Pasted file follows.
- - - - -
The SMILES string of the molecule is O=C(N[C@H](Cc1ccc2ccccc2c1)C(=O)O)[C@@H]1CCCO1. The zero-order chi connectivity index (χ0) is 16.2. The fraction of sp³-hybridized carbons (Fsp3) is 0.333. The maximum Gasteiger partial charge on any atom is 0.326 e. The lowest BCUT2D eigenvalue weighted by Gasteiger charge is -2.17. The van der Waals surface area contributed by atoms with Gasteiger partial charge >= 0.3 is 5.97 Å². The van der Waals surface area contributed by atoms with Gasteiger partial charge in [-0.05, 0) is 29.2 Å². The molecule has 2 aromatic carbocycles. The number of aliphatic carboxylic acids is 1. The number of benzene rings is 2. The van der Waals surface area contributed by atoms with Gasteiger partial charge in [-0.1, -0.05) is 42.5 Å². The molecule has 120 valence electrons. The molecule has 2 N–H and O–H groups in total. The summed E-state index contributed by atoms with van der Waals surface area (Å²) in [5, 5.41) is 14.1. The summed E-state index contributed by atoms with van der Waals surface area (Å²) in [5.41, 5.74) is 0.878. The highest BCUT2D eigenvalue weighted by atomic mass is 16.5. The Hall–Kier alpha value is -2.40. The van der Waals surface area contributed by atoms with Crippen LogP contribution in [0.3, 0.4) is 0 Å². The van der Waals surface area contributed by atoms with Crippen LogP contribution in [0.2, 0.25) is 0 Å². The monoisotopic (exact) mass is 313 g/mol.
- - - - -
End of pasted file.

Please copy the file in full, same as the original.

The SMILES string of the molecule is O=C(N[C@H](Cc1ccc2ccccc2c1)C(=O)O)[C@@H]1CCCO1. The zero-order chi connectivity index (χ0) is 16.2. The fraction of sp³-hybridized carbons (Fsp3) is 0.333. The maximum Gasteiger partial charge on any atom is 0.326 e. The lowest BCUT2D eigenvalue weighted by Gasteiger charge is -2.17. The van der Waals surface area contributed by atoms with Gasteiger partial charge >= 0.3 is 5.97 Å². The van der Waals surface area contributed by atoms with Gasteiger partial charge in [-0.05, 0) is 29.2 Å². The molecule has 2 aromatic carbocycles. The number of aliphatic carboxylic acids is 1. The number of benzene rings is 2. The van der Waals surface area contributed by atoms with Gasteiger partial charge in [-0.1, -0.05) is 42.5 Å². The molecule has 120 valence electrons. The molecule has 2 N–H and O–H groups in total. The summed E-state index contributed by atoms with van der Waals surface area (Å²) in [5, 5.41) is 14.1. The summed E-state index contributed by atoms with van der Waals surface area (Å²) in [5.41, 5.74) is 0.878. The highest BCUT2D eigenvalue weighted by atomic mass is 16.5. The Hall–Kier alpha value is -2.40. The van der Waals surface area contributed by atoms with Crippen LogP contribution in [0.3, 0.4) is 0 Å². The van der Waals surface area contributed by atoms with Crippen LogP contribution in [0.2, 0.25) is 0 Å². The monoisotopic (exact) mass is 313 g/mol.